Illegal Drugs Aren't as Dangerous as You Think, Says Neuroscientist Carl Hart
Drugs -- the illegal kind -- really get a bad rap. They ruin lives, we're told. Devastate communities. Drive people mad.
Eileen Barroso Carl Hart.
In some cases that's true.
What we're not told, however, is that the overwhelming majority of those who use drugs, even regularly, including hard drugs, emerge from their merrymaking just fine.
In other words, the narrow focus society and media place on the negative side effects of drugs is arguably unwarranted. And according to Columbia psychology professor Carl Hart, by failing to take equally into account the average user's positive experience, it's also bad science.
"We know quite a bit about drugs and we know quite a bit about how the public is being misled," says Hart, author of the new science memoir High Price and a speaker at Miami Book Fair this year, from his university office early one afternoon.
Take, for instance, the anti-drug narratives foisted on the public that never seem to include the faces of our past three presidents, even though each has copped to getting high. Instead, the face of the typical drug user circulated by media is more likely to be the isolated case of a man without one - chewed off by a "Miami zombie" stoned on bath salts.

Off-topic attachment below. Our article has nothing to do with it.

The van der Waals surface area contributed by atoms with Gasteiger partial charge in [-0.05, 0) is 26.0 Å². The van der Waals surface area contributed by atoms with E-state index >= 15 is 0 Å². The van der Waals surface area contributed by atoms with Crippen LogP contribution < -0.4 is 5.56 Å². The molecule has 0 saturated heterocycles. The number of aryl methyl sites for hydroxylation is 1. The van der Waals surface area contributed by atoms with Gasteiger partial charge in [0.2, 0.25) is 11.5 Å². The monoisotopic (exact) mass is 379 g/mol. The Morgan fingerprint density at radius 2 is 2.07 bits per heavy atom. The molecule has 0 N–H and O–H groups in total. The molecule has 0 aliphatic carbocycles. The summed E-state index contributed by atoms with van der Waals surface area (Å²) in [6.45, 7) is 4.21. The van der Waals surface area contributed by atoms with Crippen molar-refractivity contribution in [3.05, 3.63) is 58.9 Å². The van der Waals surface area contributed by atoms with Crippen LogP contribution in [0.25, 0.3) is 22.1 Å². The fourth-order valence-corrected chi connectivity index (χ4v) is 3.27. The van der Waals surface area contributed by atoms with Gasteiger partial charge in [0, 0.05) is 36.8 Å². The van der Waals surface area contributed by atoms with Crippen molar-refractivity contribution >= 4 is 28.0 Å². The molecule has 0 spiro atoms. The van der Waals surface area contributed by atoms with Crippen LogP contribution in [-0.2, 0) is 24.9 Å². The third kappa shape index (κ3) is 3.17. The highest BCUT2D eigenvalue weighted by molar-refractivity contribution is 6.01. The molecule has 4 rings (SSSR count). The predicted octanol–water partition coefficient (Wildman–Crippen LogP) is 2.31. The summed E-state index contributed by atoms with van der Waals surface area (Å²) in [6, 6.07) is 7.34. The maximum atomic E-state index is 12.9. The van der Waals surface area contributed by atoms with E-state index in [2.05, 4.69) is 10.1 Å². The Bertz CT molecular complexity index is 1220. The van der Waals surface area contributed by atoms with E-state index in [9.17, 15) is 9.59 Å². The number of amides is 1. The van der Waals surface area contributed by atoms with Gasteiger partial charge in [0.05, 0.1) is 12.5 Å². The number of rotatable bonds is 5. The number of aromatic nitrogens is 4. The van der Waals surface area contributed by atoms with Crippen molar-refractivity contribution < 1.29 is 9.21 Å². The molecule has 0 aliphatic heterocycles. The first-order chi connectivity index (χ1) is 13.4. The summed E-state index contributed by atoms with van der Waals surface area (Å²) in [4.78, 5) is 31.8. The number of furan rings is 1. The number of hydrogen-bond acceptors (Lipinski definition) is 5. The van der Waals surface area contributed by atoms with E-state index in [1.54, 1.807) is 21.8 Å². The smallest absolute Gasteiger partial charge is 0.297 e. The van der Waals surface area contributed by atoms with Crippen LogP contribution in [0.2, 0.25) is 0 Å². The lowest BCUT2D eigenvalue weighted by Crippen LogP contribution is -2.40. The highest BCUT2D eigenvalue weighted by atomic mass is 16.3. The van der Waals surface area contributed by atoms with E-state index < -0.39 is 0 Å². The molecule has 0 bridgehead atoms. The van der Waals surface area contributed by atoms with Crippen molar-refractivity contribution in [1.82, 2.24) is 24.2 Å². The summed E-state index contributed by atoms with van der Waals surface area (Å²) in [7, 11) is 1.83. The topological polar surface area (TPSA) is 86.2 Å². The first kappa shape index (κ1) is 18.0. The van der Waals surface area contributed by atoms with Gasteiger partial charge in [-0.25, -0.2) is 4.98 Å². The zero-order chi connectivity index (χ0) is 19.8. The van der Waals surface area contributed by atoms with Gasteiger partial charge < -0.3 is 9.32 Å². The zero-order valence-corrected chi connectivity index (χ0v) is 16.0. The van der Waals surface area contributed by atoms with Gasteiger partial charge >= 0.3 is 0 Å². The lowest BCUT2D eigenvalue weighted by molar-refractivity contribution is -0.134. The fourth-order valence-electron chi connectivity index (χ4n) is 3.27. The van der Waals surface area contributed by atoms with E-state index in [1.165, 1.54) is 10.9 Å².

In High Price, Hart exposes the negative biases pervasive in scientific research and education on drugs and addiction, flaws that lead to counterproductive, often devastating drug policies.
Part memoir, part science, High Price follows Hart, a black man, through his adolescence in some of Miami's toughest neighborhoods (Carol City, for one), through his service in the air force, and on to his current professorship at an Ivy League university. He charts humbly the influences and mentors who helped him avoid the fate of some of his neighborhood peers, and in the process "drops some pearls of science."
"I felt a science memoir could accomplish a number of goals," Hart says. For one, "people couldn't have control over my narrative and sanitize it."
See, Hart, who currently sports long dreads and one gold tooth, wasn't that exceptional academic star who kept his nose hidden in a science book. He got grades just good enough to keep him on the football and basketball teams. He was a star DJ whose group the Bionic DJs hosted Run DMC. He didn't smoke marijuana regularly -- though he has some funny anecdotes about burning with the New York hip hop trio -- but he only abstained because he didn't want it interfering with his performance on the court.
His dedication to sports didn't stop him from dealing the stuff. In fact, it was the impetus: he sold weed to coax one of his pothead teammates to show up to practice.
He also stole inconsequential items from local convenience stores and almost got busted stealing car batteries from a body shop in Hallandale. (He outran the employee who caught him.)